Most Read Contributor in Luxembourg, February 2017
On 23 December 2016, the Luxembourgish Law on Market Abuse was
published in Memorial A n°279. It repeals the previous Law of 9
May 2006 on Market Abuse and supplements Regulation (EU) n°
596/2014 of the European Parliament and of the Council of 16 April
2014. It also transposes the Directive 2014/57 (EU) on criminal
sanctions applicable to market abuses.
The Law clarifies the powers of the CSSF and provides the
authority with a strengthened leeway regarding market abuse. It
features procedures for investigations, supervision as well as
cooperation with foreign competent authorities.
The Law also provides with detailed administrative and criminal
sanctions in relation to market abuse.
The term of imprisonment applicable to a natural person
committing market manipulation or insider dealing ranges from 3
months to 4 years. This includes attempts of the said offences.
Unlawful disclosure of inside information can amount to 8 days to 2
years of imprisonment.
Along with significant criminal or administrative fines (ranging
from EUR 500 000 to EUR 5 000 000 for a natural person and from 1
000 000 to 15 000 000 or 15 percent of the annual turnover for a
legal person), legal and natural persons committing market abuse
may notably be subjected to the following administrative
an order requiring the person
responsible for the infringement to cease the conduct and to desist
from a repetition of that conduct;
withdrawal or suspension of the
authorisation of an investment firm;
a temporary or permanent ban of a
person discharging managerial responsibilities within an investment
firm or any other natural person, who is held responsible for the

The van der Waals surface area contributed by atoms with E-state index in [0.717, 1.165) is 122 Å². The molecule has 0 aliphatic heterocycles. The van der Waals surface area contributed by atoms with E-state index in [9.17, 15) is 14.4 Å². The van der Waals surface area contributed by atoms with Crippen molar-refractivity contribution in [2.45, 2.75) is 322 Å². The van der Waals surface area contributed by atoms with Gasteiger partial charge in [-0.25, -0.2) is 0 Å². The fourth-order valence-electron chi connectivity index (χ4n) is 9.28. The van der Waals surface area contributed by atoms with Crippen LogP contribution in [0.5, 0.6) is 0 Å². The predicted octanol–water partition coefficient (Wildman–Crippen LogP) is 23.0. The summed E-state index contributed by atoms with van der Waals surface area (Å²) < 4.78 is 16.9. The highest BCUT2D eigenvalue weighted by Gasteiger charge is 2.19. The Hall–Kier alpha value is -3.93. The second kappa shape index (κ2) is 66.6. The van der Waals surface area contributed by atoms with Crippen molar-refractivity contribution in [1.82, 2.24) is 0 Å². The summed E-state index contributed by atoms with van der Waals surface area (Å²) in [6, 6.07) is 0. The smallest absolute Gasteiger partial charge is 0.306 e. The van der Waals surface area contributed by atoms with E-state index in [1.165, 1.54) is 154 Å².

infringement, from exercising management functions in investment
Eventually, the Law emphasizes on whistleblowing procedures and
mechanisms of reporting in case of actual or potential
infringements of the Regulation.
The Law entered into force on the 30th December 2016,
three clear days after its publication on 27 December 2016.
The Law (only in French) is available on this Link.
The content of this article is intended to provide a general
guide to the subject matter. Specialist advice should be sought
about your specific circumstances.
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As the banking industry continues to be shaped by technological and regulatory forces, we’ve gathered our European Central Bank (ECB) experts to hold a conference about this changing landscape. KPMG’s ECB desk from Frankfurt will join our Luxembourg banking partners to unpack the latest news from the ECB, including regulations that will affect the future of banking.
We would be very pleased if you could attend this event, which will be held at our Luxembourg headquarters in Kirchberg on 30 March. The talk will begin at 5:00pm and last until 6:00pm, at which point the evening will be turned over to a networking session with drinks.
Please let us know if you are able to attend by using the registration button above (by 27 March, if possible).
We look forward to seeing you there!
Here in Luxembourg, LPEA are holding an event which will offer new initiatives by bringing General Partners (GPs) and Limited Partners (LPs) together to examine and speak on the industry from the “360” perspective, leaving no stone unturned. We are a sponsor of the event, as well as having a speaker present. David Capocci, Partner and Head of Alternative Investments will be offering his own insight on the industry nowadays.
A recent House of Commons debate on the Criminal Finances Bill included discussion about whether the Crown Dependencies should be forced to create public registries of beneficial ownership information.
An amendment to Cayman's
existing Anti-Corruption Law (2014
Revision) has been passed, the Anti-
Corruption (Amendment) Law, 2016,
and it has far reaching consequences as
to how corruption is now investigated
within the public sector in the Cayman
It is a criminal offense to leave the scene of an accident, however minor. The criminal sanctions for leaving the scene of an accident in which a person was injured are more severe (imprisonment and/or a minimum fine of 25,000 AED).
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